Among the great heritage losses are sports buildings. Many of these buildings—some of the most remarkable architectural works of Brazil’s modern era—have been severely transformed or totally destroyed. Their problems were not simply their materials. The new requirements of sports federations and governments, which included new legislation on accessibility, safety, and parking, contributed to these changes and losses. In hosting the 2014 World Cup, Brazil had to ensure that its stadiums adhered to standards imposed by FIFA, which included many elements not previously required. As a result, many Brazilian stadiums, including those in Natal and Brasília, were destroyed or were “modernized,” as in Salvador, Rio de Janeiro, and Fortaleza.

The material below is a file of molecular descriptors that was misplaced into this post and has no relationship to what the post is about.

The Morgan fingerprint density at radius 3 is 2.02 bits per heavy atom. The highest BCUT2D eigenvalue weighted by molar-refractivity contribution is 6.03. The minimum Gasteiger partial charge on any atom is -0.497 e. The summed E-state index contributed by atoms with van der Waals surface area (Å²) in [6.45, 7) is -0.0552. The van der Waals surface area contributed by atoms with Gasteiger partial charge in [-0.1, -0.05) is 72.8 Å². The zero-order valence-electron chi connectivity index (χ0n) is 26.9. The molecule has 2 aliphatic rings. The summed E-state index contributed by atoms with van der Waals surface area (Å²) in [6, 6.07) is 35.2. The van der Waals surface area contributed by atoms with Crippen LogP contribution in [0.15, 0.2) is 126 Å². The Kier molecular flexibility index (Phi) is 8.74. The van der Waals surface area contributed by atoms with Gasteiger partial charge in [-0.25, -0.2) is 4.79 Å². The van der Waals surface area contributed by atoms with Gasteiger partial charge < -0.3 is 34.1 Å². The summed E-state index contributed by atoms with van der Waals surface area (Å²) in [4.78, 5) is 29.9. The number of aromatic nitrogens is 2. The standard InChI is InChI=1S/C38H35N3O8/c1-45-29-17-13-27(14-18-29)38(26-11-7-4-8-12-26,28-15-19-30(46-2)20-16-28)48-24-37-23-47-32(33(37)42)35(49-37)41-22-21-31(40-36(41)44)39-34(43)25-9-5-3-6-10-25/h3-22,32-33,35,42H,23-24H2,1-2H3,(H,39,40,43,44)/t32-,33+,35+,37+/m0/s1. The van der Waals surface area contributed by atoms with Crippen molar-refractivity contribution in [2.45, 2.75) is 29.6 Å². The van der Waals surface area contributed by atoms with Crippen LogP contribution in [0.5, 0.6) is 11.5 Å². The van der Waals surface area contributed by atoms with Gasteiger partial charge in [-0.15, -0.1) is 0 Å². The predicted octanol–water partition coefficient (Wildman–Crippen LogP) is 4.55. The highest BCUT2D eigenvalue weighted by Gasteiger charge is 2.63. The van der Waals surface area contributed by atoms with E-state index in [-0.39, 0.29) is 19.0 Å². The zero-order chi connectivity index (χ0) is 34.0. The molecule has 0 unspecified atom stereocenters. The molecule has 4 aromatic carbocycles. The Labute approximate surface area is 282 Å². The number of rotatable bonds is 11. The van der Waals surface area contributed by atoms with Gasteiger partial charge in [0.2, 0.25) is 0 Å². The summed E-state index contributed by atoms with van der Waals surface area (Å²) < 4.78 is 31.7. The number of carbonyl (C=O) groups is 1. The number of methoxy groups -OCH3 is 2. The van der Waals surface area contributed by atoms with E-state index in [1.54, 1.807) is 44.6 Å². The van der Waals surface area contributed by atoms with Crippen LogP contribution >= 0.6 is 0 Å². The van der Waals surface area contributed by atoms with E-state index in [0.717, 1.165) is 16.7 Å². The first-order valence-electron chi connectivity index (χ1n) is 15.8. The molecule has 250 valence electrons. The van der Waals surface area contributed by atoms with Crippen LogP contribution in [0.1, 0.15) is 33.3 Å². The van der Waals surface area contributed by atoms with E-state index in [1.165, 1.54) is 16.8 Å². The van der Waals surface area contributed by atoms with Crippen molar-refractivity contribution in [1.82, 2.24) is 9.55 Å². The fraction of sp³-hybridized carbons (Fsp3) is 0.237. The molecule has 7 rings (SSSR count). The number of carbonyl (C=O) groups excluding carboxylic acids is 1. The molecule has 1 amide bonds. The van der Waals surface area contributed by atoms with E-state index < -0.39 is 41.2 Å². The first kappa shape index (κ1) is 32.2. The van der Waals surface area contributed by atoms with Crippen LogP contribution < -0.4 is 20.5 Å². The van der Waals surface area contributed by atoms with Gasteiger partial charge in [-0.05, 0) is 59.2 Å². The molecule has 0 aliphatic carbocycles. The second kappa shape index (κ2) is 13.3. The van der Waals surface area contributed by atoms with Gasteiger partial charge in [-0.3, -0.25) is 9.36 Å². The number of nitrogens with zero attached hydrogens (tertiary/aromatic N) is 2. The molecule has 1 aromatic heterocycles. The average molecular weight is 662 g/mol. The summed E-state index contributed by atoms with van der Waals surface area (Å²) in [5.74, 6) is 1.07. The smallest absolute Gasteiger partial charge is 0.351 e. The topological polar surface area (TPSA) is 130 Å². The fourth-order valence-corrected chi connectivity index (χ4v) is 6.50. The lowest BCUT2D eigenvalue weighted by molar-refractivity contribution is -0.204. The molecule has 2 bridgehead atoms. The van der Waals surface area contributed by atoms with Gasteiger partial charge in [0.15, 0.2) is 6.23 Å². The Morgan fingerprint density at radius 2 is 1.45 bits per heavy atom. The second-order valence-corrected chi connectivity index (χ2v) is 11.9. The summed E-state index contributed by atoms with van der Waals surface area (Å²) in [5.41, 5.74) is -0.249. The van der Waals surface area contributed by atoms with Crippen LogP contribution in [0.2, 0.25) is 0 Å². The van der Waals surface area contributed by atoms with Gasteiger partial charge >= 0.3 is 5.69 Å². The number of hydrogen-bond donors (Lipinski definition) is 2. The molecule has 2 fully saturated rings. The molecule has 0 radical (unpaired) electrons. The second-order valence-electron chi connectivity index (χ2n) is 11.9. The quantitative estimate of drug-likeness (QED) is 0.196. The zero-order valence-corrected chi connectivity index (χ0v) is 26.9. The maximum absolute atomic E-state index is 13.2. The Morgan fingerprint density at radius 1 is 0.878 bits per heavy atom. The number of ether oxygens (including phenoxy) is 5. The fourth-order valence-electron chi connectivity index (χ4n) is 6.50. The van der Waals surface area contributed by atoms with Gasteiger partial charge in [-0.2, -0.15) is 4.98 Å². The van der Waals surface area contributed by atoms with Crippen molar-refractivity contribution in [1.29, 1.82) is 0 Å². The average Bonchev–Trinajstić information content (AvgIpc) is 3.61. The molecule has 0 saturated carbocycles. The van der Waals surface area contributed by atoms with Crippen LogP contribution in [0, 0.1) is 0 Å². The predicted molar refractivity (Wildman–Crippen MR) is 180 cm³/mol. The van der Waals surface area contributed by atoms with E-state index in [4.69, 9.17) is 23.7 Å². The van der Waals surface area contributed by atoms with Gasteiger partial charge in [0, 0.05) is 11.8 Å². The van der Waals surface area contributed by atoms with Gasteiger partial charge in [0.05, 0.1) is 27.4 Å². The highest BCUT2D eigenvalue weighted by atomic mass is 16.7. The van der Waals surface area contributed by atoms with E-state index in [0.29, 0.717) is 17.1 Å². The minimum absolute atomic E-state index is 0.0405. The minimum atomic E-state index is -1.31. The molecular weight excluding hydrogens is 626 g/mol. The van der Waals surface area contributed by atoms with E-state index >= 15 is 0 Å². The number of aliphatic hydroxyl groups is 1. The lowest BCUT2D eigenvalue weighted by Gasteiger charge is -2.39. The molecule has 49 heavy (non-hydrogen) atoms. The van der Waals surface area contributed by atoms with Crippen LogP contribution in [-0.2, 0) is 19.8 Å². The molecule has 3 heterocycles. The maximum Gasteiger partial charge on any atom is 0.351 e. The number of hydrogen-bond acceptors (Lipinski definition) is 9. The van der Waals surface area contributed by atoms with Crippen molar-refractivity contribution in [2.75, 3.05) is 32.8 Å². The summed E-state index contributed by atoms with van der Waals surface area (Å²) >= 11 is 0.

Other significant buildings that have been treated questionably include the Planalto Palace (the president’s headquarters), one of Niemeyer’s first buildings in Brasília. Over the years, its interior was repeatedly altered, with Niemeyer himself conducting a major renovation and expansion between 2009 and 2010. Besides modernizing the building’s systems, he reorganized the internal spaces and altered most of the stone cladding and flooring. He constructed a tower in the back of the building to house a new stairway, severely affecting the lightness and balance of the original design. A renovation of the Alvorada Palace (the presidential residence) similarly changed its original aesthetic.